Adding visuals (either drawings or photos/collage) not only connects me more deeply to the mind map, and creates a more pleasing map; taking the time to create visuals on your mind map cleanses the mind of racing thoughts, taps into both the right and left hemisphere’s of my brain and expands the mind mapping process.



Mindmap Tutorial Week Part 6: Addressing

I have been diving into a much-needed new mindmap this week, so I thought I’d create a tutorial during my process!

Tutorial so far:

Introductory blog post- mindmap tutorial week

Part 1: What is a mindmap?

Part 2: the Big Vision

Part 3: Stream of consciousness mapping

Part 4: Prioritizing/consolidating/connecting

Part 5: Enhancing


PART 6 OF 7: Addressing

By now, we have gone through multiple steps to start organizing and taking action on our project and/or self-reflection.

Time to dig a little deeper.

Let’s not only address the to do’s of the current mindmap:

Action steps are the detailed, practical tasks you need to perform to achieve your goals… By breaking the strategies down into discrete tasks, you’ll better be able to plan for resources and timing. – Jennifer Lee

… let’s also take time to write in your journal as to why you feel it is important to take time to properly address your action steps.

What is it all really about?

My journal entry October 30, 1013

Art for me is not just about being in the moment and in the heat of the creative process.  My right brain ways certainly thrive on that.  But as a right brain enterpreneur, I am ready to embrace DISCIPLINE.  Ready to focus on business, sales, marketing, numbers, grant applications, networking etc.

And all this left brain stuff would only be daunting if I hadn’t designed an action plan.  It will no longer be about trying to fit in the art around the work schedule but defining myself as a working artist.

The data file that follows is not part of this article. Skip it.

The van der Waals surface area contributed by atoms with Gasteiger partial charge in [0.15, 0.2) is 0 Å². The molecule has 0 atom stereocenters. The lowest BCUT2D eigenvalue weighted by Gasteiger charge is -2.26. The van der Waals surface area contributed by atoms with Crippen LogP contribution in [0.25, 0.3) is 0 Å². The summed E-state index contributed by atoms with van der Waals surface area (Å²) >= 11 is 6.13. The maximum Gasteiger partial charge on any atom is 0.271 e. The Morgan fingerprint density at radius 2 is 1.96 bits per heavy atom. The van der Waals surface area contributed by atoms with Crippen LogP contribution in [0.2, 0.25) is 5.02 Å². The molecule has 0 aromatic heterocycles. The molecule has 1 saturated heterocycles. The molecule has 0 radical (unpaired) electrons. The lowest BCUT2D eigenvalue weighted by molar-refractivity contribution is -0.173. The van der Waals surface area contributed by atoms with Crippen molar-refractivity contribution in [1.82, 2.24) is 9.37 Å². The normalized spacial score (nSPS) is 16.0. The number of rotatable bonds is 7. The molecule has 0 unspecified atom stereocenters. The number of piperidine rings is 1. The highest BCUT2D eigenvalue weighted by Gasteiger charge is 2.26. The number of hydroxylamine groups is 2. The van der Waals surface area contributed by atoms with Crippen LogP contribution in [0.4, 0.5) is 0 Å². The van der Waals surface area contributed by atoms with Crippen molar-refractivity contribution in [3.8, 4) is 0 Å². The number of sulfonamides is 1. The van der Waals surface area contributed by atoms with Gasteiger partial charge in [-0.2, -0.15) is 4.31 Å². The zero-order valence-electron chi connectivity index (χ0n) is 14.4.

Specific day-to-day foci include:

Product, Branding, Customers, Operations, Illustration, Writing, Research, Personal

Time sensitive, Proactive, Arty, Inaction

Sticking to it is key.  Including “off” times.  Ironically, my new schedule that reflects fluidity and flexibility will be more rigid and disciplined than now.  And double ironically, the more I work on art, the more my left brain is awakened and fearless!

Allowing the temptations of distractions and answering to the needs of others above my own is no longer an option!  I have to weigh requests and take a breath before saying yes.  Before saying no.

Within the new “limitations” though lies absolute freedom and a fulfilled heart!


The journey since the journal entry above has been intense, difficult, humbling, beautiful and enlightening.  The success I wanted to achieve then looks very different than what I envisioned and hoped for yet, there is success nonetheless.  Why?  Because the journey centres around my personal core value: FREEDOM.


Have you identified your (current) core value(s)?

Starting from this place will help us bring more ease, empowerment and success into our personal and professional lives. – Laura Mack

I recommend the following exercise: core-values-worksheet


So address each item in a slow light and meticulous way keeping your core value(s) in mind. Makes for a much stronger strategic plan.


Part 7 of 7: Reviewing

Mindmap tutorial week Part 5 of 7: Enhancing

I am diving into a much-needed new mindmap this week, so I thought I’d create a tutorial during my process!

Tutorial so far:

Introductory blog post- mindmap tutorial week

Part 1: What is a mindmap?

Part 2: the Big Vision

Part 3: Stream of consciousness mapping

Part 4: Prioritizing/consolidating/connecting


PART 5 OF 7: Enhancing

Last time we consolidated our mindmap- stripped it down to key components.   

Today we focus on each component and ENHANCE.


This is similar to the stream of consciousness mapping but now you are more focused.  Think ACTION PLAN.  You are building a structure.  Research a bit.  Make a to-do.  (We will ADDRESS the items in more detail tomorrow).

Mind maps integrate both right-brain and left-brain thinking by capturing your stream of consciousness in a structured way.  This method is perfect for brainstorming goals and organizing related ideas.  – Jennifer Lee




  Recommended reading:

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If you are finding this blog series helpful, please consider a small donation so that I can continue to provide free tutorials.

Email transfer or PayPal:


Thank you!



Mindmap Tutorial Week Part 4: Prioritizing, consolidating, connecting

I am diving into a much-needed new mindmap this week, so I thought I’d create a tutorial during my process!